The annual RSA Conference, now in its 20th year, will be rocking this month as the security industry gathers in the weeklong extravaganza of product introductions and security experts arguing cloud and mobile computing security issues.
Industry executives stepping into the limelight at the show will include Scott Charney, Microsoft's corporate vice president for trustworthy computing. Charney will be posing the idea of a "collective defense for Internet health" that might involve a new type of computer check-up to detect botnet or other malware code, and what might be social and political implications. The Pentagon's deputy secretary of defense, William Lynn, is expected to speak about the Defense Department's cybersecurity strategy — and ask for assistance from industry to develop technologies against adversaries trying to get into sensitive networks.
Other keynote speakers will be Enrique Salem, president and CEO of Symantec; Bill Veghte, executive vice president, software and solutions, enterprise business at HP, expected to discuss what HP will be doing to innovate with its recent acquisitions of ArcSight and Fortify; and Tom Gillis, Cisco's vice president and general manager, security technology business unit, likely to discuss Cisco's security strategies in mobile and cloud computing.
But far from the hoopla, the RSA Conference — which began two decades ago as a modest gathering of cryptography experts invited to a conference of their peers organized by what was RSA Data Security (now part of EMC) — still remains a place to explore some of the latest thinking about public- and private-key encryption.
And this year a good place to start would be at the Oasis KMIP Interoperability Demonstration, where members of the industry group Organization for the Advancement of Structured Information Standards (OASIS) will be demonstrating secure communication of key-management information across vendor product boundaries using products based on the OASIS Key Management Interoperability Protocol v. 1.0.
KMIP is an industry specification developed by OASIS participants, including IBM, HP, EMC/RSA and nCipher (acquired by Thales), among others, for policy-based centralized control over "cryptographic material, public/private keys, certificates, all kinds of materials with cryptographic keys that need to be managed," says Robert Haas, manager of storage systems research at IBM's Zurich Research Lab.
Managing encryption keys, wherever used in storage and database systems, servers and hosts, or elsewhere, has always been hugely difficult — and the complexity has sometimes been called "the Achilles' heel of cryptography," Haas adds.
The KMIP v. 1.0 specification appears to be the best shot so far to create a standard for multivendor interoperability in key management, Haas points out. The demonstration at the RSA Conference will show how it's possible to do tasks such as generate keys, locate existing keys, and retrieve, register and delete keys across vendor client/server boundaries using products from SafeNet, Emulex, RSA/EMC, Cryptsoft, IBM, HP and High Density Devices.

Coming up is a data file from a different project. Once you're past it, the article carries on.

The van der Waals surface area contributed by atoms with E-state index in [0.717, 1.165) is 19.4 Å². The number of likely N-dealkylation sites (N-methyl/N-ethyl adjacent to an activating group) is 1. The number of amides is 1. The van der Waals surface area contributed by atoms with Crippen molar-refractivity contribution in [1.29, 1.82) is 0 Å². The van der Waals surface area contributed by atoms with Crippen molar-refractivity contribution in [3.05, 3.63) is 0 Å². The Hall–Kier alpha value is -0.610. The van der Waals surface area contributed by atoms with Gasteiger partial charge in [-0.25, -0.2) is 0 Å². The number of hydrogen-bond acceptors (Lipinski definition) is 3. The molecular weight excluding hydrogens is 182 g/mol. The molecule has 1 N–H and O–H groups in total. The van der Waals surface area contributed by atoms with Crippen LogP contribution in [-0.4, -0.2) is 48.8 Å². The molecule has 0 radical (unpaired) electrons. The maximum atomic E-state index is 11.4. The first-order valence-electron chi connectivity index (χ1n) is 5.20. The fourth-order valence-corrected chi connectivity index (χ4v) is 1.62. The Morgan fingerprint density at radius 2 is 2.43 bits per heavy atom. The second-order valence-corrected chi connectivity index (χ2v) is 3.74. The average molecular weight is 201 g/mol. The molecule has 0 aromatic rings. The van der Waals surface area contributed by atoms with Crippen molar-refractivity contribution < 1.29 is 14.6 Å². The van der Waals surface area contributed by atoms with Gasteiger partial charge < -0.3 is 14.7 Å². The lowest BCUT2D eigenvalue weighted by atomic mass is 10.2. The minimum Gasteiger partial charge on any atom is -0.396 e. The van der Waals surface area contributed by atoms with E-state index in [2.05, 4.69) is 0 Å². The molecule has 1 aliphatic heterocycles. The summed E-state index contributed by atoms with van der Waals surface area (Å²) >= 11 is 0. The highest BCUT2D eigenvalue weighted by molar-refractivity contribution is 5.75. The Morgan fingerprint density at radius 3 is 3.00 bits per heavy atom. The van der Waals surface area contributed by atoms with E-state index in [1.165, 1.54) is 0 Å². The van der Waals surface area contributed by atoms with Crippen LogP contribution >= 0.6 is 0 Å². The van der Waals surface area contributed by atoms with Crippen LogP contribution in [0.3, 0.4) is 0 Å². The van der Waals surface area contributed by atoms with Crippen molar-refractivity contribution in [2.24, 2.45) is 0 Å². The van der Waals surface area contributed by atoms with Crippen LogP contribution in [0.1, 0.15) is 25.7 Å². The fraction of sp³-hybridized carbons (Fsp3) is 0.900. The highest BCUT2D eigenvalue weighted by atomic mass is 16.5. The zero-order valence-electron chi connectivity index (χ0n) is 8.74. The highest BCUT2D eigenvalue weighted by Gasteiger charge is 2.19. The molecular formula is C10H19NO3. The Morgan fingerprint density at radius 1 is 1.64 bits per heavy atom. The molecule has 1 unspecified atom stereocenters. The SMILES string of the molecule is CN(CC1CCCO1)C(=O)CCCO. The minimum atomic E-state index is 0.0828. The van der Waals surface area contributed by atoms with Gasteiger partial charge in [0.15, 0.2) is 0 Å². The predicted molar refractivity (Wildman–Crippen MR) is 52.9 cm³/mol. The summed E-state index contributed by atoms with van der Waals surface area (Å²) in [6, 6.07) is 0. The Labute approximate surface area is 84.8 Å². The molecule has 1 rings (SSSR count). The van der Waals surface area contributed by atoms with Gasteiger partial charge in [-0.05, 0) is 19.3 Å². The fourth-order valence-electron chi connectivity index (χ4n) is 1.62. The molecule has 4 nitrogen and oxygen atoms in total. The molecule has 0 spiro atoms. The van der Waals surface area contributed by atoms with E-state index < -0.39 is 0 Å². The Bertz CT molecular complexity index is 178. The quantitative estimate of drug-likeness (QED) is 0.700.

The topic of interoperability in highly sensitive security environments will be taken up by Michael Denning, general manager, security customer solutions unit at CA Technologies, who will host a panel discussion with executive directors from Raytheon, EADS, and Northrop Grumman. The focus will be on use of data-sharing technologies developed by the Transglobal Secure Collaboration Program, the group of corporate and government participants fostering secure means to share sensitive information in the aerospace and defense organizations across international boundaries.
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Meanwhile, a number of announcements related to mobile data security, next-generation firewalls and intrusion detection and prevention are expected, including what is said to be the first commercial implementation of the Suricata specification fostered by the Open Information Security Foundation, regarded as a competitor to open-source Snort, which is shepherded by Sourcefire.
Specifically under the OISF banner, the ThreatMeter 10 Gbps IDS/IPS appliance from nPulse will be showcased, based on rule-sets from company Emerging Threats as well as supporting technology from Napatech.
Other product demonstrations will include a joint demonstration of how the Tufin SecureTrack firewall-management audit and compliance product for the first time will support a next-generation firewall, in this case the NGFW line from Palo Alto Networks. This means that using the Tufin firewall-management tool could make it easier to migrate from a traditional port-based firewall to a next-generation firewall such as Palo Alto's, that can work based on application-level controls. Palo Alto and Tufin will be demonstrating how this works at both their booths at the show. CA Technologies will be showing how its SiteMinder Web-access control product gains expanded and advanced security authentication through integration with security-policy enforcement technology from Arcot, a company it acquired late last year.